It is wrong to assume that the short percentages published by ASIC simply imply negative market positions held by fund managers or others seeking to profit from a decline in respective stock prices. While some or all of certain short percentages may indeed imply this, there are also a myriad of other reasons why a short position can be held that does not make that position “bare” given offsetting positions held elsewhere. Whatever balance of percentages actually constitutes a ‘short’ position, it would suggest that there are negative opinions about a stock held by some in the market and also suggest that if the flow of information about that stock suddenly becomes positive, a “short hedge” could trigger a short, sharp rally in that share price. However, short positions held as compensation for another position may turn out to be simply benign.

Often, large short positions can be attributed to a hybrid security listed on the same security where traders seek to “eliminate” the option value of the hybrid by offsetting the listed options and positions in the securities. Short positions can be part of a short stock portfolio offsetting a long stock price index (SPI) futures portfolio – a popular trade that seeks to exploit windows of opportunity when the SPI price trades at an excessive discount to fair value. Short positions may be held as a hedge by a brokerage firm providing Dividend Reinvestment Plan (DRP) underwriting services or other similar services. Short positions will sometimes need to be taken by market makers in listed equity exchange traded fund (EFT) products. All of the above are just a few of the reasons why a short position can be held in a stock, but can be considered benign in terms of the direction of the stock price due to offsets.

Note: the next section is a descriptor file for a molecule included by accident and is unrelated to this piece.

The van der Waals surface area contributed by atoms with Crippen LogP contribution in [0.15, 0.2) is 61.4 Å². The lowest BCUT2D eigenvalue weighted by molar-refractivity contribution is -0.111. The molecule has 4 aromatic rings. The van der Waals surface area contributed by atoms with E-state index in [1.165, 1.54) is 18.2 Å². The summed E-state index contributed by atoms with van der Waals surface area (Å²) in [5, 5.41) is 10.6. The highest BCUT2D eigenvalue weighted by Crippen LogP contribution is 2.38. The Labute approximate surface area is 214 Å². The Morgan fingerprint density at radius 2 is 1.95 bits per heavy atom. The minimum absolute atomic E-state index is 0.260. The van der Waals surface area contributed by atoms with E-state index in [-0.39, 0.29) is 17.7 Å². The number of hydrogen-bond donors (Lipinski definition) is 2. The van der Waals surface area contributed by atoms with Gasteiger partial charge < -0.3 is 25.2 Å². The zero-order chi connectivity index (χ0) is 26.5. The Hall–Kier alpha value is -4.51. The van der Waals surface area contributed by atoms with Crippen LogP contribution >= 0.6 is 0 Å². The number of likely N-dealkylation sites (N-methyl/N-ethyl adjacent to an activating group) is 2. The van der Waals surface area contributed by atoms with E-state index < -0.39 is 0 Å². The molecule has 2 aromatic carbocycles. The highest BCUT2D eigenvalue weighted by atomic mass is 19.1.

Equity options and equity index market makers will also hedge their portfolios using short positions if necessary. These delta hedges often form the other side of a client’s long put option protection trade, or perhaps a long equity call position (“buy-put”). “). In a clear example of how published short percentages can be misleading, an options market maker can hold a short position below the implied delta hedge level and this effectively implies a “long” position in that stock.

Another popular trading strategy is “pair trading” in which a stock is held short against a long position in another stock. Such positions seek to exploit perceived imbalances in the valuations of two stocks and involve a “net neutral” market position.

Aside from all of the above reasons why it would be a potential misconception to simply draw conclusions on short percentages, there are even broader questions to consider. The ASIC itself will admit that short position data is not an exact science given that it is the responsibility of market participants to report to their broker when positions are truly ‘short’. Without any suggestion of deception, there are always participants who ignore the rules. Spreads can also arise when short positions are held by a large investment bank offering multiple exchange services as well as proprietary trading activities. Such activity can introduce the possibility of non-counting or double counting when custodians are involved and beneficial ownership issues become unclear.

Finally, a simple fact is that the Australian Securities Exchange also maintains its own register of short positions. The numbers provided by ASIC and ASX at all times are not necessarily correlated.

FNArena offered this qualified explanation of the vagaries of short positions in equities as a warning to underwriters not to jump to conclusions or to make investment decisions based solely on these numbers without qualification. FNArena strongly suggests that investors seek advice from their stockbroker or financial advisor before acting on any of the information provided in this document.